Guidelines for Cyberlearning Researchers

Sheryl Burgstahler, Ph.D., and Terrill Thompson
Student in wheelchair uses computer.

As a wide range of digital technologies become more abundant in formal and informal learning (i.e., cyberlearning), the need to make existing and future technological innovations available to people with disabilities is critical. Incorporating universal design (UD) and accessibility into cyberlearning research and practice requires a paradigm shift from design for typical students to design for all students. The goal is simple: all cyberlearning opportunities should be accessible to, usable by, and inclusive of everyone, including instructors and students with disabilities.

Listed below are examples of ways that issues related to disability and accessibility can be addressed throughout a research project investigating the design and/or efficacy of a cyberlearning technology or teaching strategy. These guidelines resulted from the work of AccessCyberlearning 2.0 staff and collaborators who engaged in a capacity building institute (CBI) in 2019 and continued communication online. Consult online for proceedings from this meeting.

For a comprehensive document about the accessibility of current and future cyberlearning technology and pedagogy, consult Accessible Cyberlearning: A Community Report of the Current State and Recommendations for the Future.

Recommendations for Immediate Actions

Immediately, cyberlearning researchers should

  • become familiar with the UD, UDL, and WCAG principles and established guidelines and practices they support as they apply to the design of inclusive cyberlearning tools and pedagogy;
  • explore how cyberlearning practices supported by the science of learning can be overlaid with UDL, UDL, and WCAG principles to make them inclusive of individuals with disabilities;
  • invite someone with IT accessibility knowledge to be a member of their research teams;
  • ensure project staff are trained on basic accessibility principles and standards-compliant coding practices; 
  • establish internal policies and guidelines for accessibility within their projects, and, if relevant, their departments or institution;
  • consider a broad range of learning styles and disability types during the earliest phases of conceiving and designing a project;
  • analyze the experiences of participants with different types of disabilities along with other demographic groups when reporting research results; and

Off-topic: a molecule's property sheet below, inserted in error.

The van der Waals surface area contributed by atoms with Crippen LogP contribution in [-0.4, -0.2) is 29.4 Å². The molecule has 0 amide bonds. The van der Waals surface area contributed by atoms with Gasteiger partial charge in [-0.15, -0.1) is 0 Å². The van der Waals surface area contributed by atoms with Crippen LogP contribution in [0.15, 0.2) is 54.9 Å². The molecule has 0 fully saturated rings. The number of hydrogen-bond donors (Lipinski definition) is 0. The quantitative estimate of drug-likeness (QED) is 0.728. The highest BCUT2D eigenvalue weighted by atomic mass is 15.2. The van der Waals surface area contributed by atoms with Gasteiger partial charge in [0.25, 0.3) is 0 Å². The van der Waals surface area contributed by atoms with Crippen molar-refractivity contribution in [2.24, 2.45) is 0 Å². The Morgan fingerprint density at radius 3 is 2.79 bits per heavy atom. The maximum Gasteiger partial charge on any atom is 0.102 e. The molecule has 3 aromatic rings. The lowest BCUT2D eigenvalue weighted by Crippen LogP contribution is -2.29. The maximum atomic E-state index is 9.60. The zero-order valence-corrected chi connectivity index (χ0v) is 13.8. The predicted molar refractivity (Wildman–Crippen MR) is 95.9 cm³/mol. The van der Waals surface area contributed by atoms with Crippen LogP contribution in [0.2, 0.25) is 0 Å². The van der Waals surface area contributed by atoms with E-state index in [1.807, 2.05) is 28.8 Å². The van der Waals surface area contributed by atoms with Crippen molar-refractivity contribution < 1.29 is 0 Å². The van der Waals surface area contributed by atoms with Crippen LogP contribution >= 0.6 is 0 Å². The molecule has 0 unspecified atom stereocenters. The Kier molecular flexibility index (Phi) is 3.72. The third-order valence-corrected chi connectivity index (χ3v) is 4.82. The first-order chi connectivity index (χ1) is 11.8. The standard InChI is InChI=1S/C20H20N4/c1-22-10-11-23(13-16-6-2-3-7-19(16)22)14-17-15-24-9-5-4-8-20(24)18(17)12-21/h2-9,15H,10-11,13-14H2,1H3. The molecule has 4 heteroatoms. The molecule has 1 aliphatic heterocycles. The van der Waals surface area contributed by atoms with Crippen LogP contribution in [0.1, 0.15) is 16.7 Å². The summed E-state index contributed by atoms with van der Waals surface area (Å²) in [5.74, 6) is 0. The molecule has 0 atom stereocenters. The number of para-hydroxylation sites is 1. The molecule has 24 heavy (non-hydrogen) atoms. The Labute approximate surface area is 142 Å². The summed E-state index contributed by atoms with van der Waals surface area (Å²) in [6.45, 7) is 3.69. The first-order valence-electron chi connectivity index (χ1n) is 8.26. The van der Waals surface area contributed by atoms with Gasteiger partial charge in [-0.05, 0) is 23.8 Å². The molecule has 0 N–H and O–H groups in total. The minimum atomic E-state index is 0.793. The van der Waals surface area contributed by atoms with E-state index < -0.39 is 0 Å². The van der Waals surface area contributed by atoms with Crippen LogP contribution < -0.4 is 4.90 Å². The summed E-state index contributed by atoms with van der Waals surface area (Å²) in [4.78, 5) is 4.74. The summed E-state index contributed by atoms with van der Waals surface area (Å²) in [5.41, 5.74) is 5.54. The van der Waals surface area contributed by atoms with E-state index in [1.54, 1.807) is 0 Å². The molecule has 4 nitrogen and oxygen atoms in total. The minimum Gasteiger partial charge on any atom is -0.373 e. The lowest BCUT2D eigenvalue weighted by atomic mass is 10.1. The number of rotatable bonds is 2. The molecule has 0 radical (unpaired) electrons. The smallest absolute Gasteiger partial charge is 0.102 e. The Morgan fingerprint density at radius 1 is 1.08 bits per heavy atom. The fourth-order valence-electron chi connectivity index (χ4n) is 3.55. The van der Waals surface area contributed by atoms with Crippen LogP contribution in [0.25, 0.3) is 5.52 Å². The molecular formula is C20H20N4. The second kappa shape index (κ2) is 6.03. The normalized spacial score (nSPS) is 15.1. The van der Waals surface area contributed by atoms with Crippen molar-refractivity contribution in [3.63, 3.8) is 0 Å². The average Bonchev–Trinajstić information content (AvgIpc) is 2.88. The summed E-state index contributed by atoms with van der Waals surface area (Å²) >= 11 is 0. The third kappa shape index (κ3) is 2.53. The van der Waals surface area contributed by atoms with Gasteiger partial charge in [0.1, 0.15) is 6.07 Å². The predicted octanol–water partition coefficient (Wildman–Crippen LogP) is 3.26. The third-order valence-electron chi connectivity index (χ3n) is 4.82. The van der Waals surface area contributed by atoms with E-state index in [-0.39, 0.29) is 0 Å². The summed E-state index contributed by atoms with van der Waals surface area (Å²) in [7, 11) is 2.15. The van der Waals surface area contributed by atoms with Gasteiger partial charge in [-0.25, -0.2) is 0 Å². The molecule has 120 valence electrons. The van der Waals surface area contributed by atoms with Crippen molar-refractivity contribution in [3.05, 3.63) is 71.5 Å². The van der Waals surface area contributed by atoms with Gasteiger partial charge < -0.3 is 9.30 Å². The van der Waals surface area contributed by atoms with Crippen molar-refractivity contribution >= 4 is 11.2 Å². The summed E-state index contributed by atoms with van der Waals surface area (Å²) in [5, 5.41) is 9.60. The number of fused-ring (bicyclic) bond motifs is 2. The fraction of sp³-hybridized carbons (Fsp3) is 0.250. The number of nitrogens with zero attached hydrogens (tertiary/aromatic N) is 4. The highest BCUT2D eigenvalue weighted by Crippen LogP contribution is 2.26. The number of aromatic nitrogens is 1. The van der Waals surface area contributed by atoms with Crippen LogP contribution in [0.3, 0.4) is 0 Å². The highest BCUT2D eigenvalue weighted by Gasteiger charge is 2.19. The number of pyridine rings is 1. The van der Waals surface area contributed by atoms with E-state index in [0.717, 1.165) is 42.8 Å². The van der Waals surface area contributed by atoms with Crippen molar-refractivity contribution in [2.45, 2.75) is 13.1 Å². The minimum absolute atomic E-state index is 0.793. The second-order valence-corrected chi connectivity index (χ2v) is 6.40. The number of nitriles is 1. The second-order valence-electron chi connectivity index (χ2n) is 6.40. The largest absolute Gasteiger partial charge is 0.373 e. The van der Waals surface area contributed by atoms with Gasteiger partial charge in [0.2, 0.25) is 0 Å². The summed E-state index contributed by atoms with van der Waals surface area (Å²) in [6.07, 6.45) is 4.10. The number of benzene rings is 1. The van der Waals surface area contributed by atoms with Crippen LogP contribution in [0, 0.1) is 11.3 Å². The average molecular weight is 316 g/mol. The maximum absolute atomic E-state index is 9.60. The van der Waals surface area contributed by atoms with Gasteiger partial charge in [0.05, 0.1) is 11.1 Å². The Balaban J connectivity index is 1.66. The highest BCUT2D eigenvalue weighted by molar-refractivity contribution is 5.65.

• when reporting limitations of their studies, include accessibility limitations.

Recommendations for Future Actions

In the future–both in near-term (i.e., 1-3 years) and longer term (3-5 years) timeframes–cyberlearning researchers should develop and promote practices related to the following suggestions that fully embrace disability-related considerations into their research workflows. They should  

  • implement an agile, iterative design process that involves users with a wide variety of disabilities and other human characteristics in all phases of the research and design process;
  • actively participate in collaboration and communication among academia and industry on issues pertaining to the accessible design of cyberlearning;
  • contribute to the development and sharing of guidelines for accessible design of cyberlearning tools and pedagogy;
  • avoid being deterred by cost. Low-cost interventions can provide great benefits to users. On the other hand, early designs of innovative technologies may be quite expensive, but long term, if widely adopted and/or if adjustments are made to the design, the cost per user can drop significantly;
  • articulate the broad characteristics of potential users in the design of a tool or pedagogy being developed or studied, and specify how the characteristics of various groups of individuals with disabilities will be addressed in the research design;
  • resist generalizing all people who share a specific disability when designing technology to improve access for a population—for example, designing something to improve access for people who are blind should consider that not all people who identify as “blind” have the same vision capabilities or personal preferences for learning. Technology design should allow the user to customize their experience;
  • if instructor guidelines will be created as part of the study, share information about accessibility issues for students with disabilities, including how some activities/products developed in the project may not be accessible to certain groups (e.g., students who are blind) along with suggested accommodations that might be provided (e.g., working with a sighted person); and
  • integrate accessibility recommendations into existing project management practices to keep them on the forefront, rather than being an afterthought. Doing so will allow accessibility to be addressed as an integrated part of the project.


DO-IT (Disabilities, Opportunities, Internetworking, and Technology) serves to increase the successful participation of individuals with disabilities in postsecondary education and careers. Funding for DO-IT’s AccessCyberlearning 2.0 project comes from the NSF as part of the Cyberlearning and Future Learning Technologies program of the Division of Information & Intelligent Systems (Grant #DRL 1824540). Any questions, findings, and conclusions or recommendations expressed in this publication are those of the author and do not necessarily reflect the views of the NSF.

Copyright © 2019 University of Washington. Permission is granted to copy these materials for educational, noncommercial purposes provided the source is acknowledged.